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Audiovisual Cultures episode 96 – Fading Fame with Pam Munter automated transcript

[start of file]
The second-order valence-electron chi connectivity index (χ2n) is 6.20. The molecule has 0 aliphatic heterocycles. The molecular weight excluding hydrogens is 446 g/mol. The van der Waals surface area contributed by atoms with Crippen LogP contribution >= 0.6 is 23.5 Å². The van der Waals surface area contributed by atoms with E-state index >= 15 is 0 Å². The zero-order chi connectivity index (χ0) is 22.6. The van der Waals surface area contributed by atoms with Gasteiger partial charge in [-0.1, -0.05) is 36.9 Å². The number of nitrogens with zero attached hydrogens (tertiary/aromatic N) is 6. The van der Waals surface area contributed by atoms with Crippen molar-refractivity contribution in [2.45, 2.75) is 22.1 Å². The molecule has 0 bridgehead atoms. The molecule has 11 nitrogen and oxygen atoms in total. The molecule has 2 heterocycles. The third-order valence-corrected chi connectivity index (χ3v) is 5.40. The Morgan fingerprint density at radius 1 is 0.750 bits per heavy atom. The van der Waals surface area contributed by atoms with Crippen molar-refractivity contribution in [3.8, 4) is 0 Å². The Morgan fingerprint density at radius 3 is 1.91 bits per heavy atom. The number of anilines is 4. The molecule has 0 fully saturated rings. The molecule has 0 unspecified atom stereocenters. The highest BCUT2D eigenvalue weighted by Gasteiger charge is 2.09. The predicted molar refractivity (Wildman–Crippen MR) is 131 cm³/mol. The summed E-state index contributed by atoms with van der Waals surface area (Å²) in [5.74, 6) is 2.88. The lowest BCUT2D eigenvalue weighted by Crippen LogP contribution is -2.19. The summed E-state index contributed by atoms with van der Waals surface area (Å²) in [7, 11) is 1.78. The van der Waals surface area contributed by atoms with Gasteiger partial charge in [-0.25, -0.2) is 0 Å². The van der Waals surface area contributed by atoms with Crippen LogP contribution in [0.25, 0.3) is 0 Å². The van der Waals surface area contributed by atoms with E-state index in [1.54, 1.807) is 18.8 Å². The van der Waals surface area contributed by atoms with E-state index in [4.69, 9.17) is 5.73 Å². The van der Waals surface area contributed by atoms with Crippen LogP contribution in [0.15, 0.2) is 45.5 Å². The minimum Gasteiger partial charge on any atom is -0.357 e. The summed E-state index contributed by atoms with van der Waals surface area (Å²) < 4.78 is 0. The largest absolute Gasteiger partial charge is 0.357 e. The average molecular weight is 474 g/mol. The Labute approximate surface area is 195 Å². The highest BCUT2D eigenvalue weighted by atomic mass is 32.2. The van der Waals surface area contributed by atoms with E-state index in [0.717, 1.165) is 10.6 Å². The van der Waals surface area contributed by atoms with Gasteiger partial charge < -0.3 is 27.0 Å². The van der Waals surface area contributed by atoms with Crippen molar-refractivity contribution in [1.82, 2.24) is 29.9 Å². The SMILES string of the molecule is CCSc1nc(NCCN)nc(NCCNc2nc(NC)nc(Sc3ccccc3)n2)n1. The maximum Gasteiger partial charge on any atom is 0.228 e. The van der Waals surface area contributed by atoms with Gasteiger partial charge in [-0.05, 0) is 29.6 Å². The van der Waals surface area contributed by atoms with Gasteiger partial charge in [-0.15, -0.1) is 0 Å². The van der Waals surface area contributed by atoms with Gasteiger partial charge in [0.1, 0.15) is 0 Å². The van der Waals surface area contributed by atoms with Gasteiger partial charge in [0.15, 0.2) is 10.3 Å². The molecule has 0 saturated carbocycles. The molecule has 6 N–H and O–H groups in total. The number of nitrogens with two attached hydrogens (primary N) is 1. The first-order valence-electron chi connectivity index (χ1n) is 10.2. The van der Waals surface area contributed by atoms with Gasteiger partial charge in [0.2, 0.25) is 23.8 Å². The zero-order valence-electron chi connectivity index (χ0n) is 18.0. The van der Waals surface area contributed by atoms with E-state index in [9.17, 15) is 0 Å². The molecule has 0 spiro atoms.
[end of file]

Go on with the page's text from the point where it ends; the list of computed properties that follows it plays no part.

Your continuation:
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this is audiovisual cultures the podcast that explores different areas of the arts and media join me your host paula blair and the researchers practitioners and enthusiasts i meet along the way see our website at audiovisualculture.wordpress.com and other links in the show notes for more information for now enjoy the show hello thank you for tuning in to another episode of audiovisual cultures we’re taking a virtual trip to hollywood today with my very special guest pam munter who is a former actor a musician an author and a film his story and we do love those on this show we’ll mainly be talking to pam about her latest book of short stories and plays fading fame women of a certain age in hollywood published this year in 2021 with adelaide picks before that though i’d really love to give a very warm welcome to pam it’s so wonderful to have you on the show hi pam hi paulus thank you for having me this is quite a pleasure to be speaking to another film historian that’s a rare treat for me awesome that’s great i’m hoping we can get into some proper nerdy business if i film uh especially early film in hollywood um and i can learn a few things from me as well before we talk about your book as well just wanted to ask how are you doing where bites are you joining us from i live in palm desert california which is about two hours east of los angeles it’s in the desert it’s really interesting when you think back to early early cinema and read about basically what a desert california was you know the whole of it before hollywood was built out of that arid landscape we’re catching up with that a little bit later on with your work would you be happy to tell us a bit more about yourself and your work and your interests sure i had the good fortune i think to be born and raised in los angeles which is a stone’s throw from hollywood uh my parents they weren’t into the business at all nor were any of the neighbors they were pretty solid traditional blue collar kind of folks but my mother took me to a film when i was five years old believe it or not and i remember the movie even and i was hooked i thought you know that’s the kind of life i want to know more about i wanted to be in it i mean it was so different from my everyday life with housewives gossiping about their husbands and drinking coffee and that’s maybe crazy i just couldn’t imagine a life like that so i kept going to movies even as a kid i spent my babysitting money going to movies and where i grew up even though my parents weren’t in the business a lot of people were i went to school with some famous kids in my high school for instance there was ryan o’neal and sandra d and nancy sinatra and a lot of the kids of celebrities sitting next to me in my english class was a mousekateer if you remember those and so fame just didn’t seem that far away to me you know it seemed like a doable thing but back in those days paula there was no mass media telling us what these people really like that we saw on the screen the hollywood was controlled by five major studios and five white men who were lord master of their domain and the only thing we knew about these stars that we adored came from the publicity departments of those studios who funneled the information to movie magazines that was it that was all we had you know there was no cable tv there was no not even any uh national enquirer you know or any uh newspapers that would tell the truth because all of that was controlled by the studios who were very wealthy and usually pillars of their communities but you know i never quite bought that i always wondered even as a kid could all these people be so freaking happy all the time i didn’t understand you know we saw pictures of women and men hugging and there were no gay people of course they were invented later on